Massachusetts takes its name from the Massachusett tribe of Native Americans, who lived in the Great Blue Hill region, south of Boston. The Indian term supposedly means "at or about the Great Hill".Â Many of New England'sÂ Puritan settlers were from eastern England, where baking foods such as pies, beans, and turkey were more common than frying.Â Massachusetts food is characterized by extensive use of seafood and dairy products; which is based on its historical reliance on the seaports andÂ the fishing industry.Â Typical New Englanders found dozens of uses for cod, either fresh or dried or salted. They used cod to make fish cakes, chowder, boiled dinners, and fish hash.Â Probably the most famous food tradition is the cooking of Baked Beans on Saturday.Â This tradition began with the Puritans who could not work on the Sabbath; therefore the Bean Pot was placed in the fireplace early on Saturday morning; the leftovers from Saturday nights dinner were kept in the Bean Pot and served for breakfast on Sunday .
Official State Foods
- State Muffin: Corn Muffin The schoolchildren of Massachusetts petitioned for the Corn Muffin, a staple of New England cooking, and the Legislature finally made it official in 1986.
- State Beverage: Cranberry JuiceÂ Â This drink became the beverage of the Commonwealth on May 4, 1970. This was a tribute to the great Massachusetts cranberry industry which is the world headquarters of Ocean Spray Cranberries .
- State Dessert: Boston Cream Pie
- State Cookie: Chocolate Chip CookieÂ A third grade class from Somerset proposed the bill to honor the cookie invented in 1930 at the Toll House Restaurant in Whitman.
- State Doughnut: Boston Creme
- State Berry: Cranberry (Vaccinium macrocarpon)
- State Fish: CodÂ Â (Gadus morrhua). is a soft-finned fish, averaging 10-20 lbs. This fish is olive grey with lateral lines paler than the rest of the body tint. Both Native Americans and Pilgrims used them as common food and fertilizer.
- State Game Bird: Wild Turkey (Meleagris gallopavo), which was eaten at the first Thanksgiving, was designated the state game bird on December 23, 1991
- State Bean: The Navy Bean Â In 1993 the legislature finally determined that the Navy Bean had been the original bean in the famous and venerable Boston Baked Bean recipe.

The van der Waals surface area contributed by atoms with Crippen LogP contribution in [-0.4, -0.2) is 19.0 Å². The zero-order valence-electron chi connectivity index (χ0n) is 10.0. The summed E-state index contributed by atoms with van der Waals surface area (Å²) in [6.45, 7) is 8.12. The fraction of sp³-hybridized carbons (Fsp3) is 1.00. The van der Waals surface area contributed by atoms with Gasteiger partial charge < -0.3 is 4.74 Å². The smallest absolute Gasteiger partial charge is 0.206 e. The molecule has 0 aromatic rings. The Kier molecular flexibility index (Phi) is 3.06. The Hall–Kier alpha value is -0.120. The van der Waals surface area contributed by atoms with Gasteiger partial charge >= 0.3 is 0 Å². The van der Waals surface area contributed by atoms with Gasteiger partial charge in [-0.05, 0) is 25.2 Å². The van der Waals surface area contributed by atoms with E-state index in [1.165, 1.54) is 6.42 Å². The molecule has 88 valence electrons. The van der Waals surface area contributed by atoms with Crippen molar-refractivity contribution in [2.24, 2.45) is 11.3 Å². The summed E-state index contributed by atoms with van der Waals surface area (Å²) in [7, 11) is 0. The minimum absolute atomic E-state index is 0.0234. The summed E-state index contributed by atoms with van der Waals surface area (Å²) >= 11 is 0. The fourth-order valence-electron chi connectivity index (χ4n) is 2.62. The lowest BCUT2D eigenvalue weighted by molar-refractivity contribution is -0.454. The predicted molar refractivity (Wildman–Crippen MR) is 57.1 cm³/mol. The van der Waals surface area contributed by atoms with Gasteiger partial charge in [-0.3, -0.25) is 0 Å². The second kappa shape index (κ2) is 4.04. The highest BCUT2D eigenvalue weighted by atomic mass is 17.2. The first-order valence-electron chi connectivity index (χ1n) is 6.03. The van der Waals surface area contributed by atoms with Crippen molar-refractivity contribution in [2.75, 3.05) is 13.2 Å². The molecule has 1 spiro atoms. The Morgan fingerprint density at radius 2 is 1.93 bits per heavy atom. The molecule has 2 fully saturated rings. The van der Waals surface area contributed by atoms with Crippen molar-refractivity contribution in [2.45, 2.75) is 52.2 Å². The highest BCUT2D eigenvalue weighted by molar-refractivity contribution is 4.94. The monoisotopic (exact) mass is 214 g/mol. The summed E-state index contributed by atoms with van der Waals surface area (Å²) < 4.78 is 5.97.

Massachusett also has several popular foods associated with the state. Some of the most famous are:
According to the food historians, the word chowder "and its application to fisherman's stew comes from France. Versions of la chaudree, (cauldron) are common along the coastÂ 1836 "clam chowder" was known in Boston, where its associations are still strong, throughout the century chowder was less commonly a dish of clams than of fish, usually cod or haddock, and by the 1840s potatoes had become a traditional ingredient.Â Chowder was a staple dish of New Englanders, and for sailors merely another another way to make a constant diet of fish palatable...
- Cod cakesÂ In the 1700s a typical Sunday breakfast in Boston consisted of codfish cakes or creamed codfish, baked beans, and brown bread.
- Corn Chowder
- Graham crackers
- Boston baked beans & brown breadÂ A moist, dark-brown bread of cornmeal, rye flour, molasses, buttermilk, and raisins was steamed in cylindrical molds and served with baked beans.
- Boston cream pie "Boston cream pie. A pie made of white cake and custard filling or topping. If chocolate icing is added, it is called "Parker House chocolate pie," after the Parker House in Boston, Massachusetts, where the embellishment was first contrived. The pie goes back to early American history, when it was sometimes called "Pudding-cake pie," or, when made with a raspberry jelly filling,Â it was called "Mrs. Washington's pie," The first mention of the dessert as "Boston cream pie" was in the New York Herald in 1855."
- CrackersÂ It should come as no surprise that crackers were invented in Massachusetts; as the cracker is a descendant of hardtack the staple of seafaring ships.
- Apples In the 1800's Johnny Appleseed traveled from Massachusetts to plant Apple Orchards throughout the country.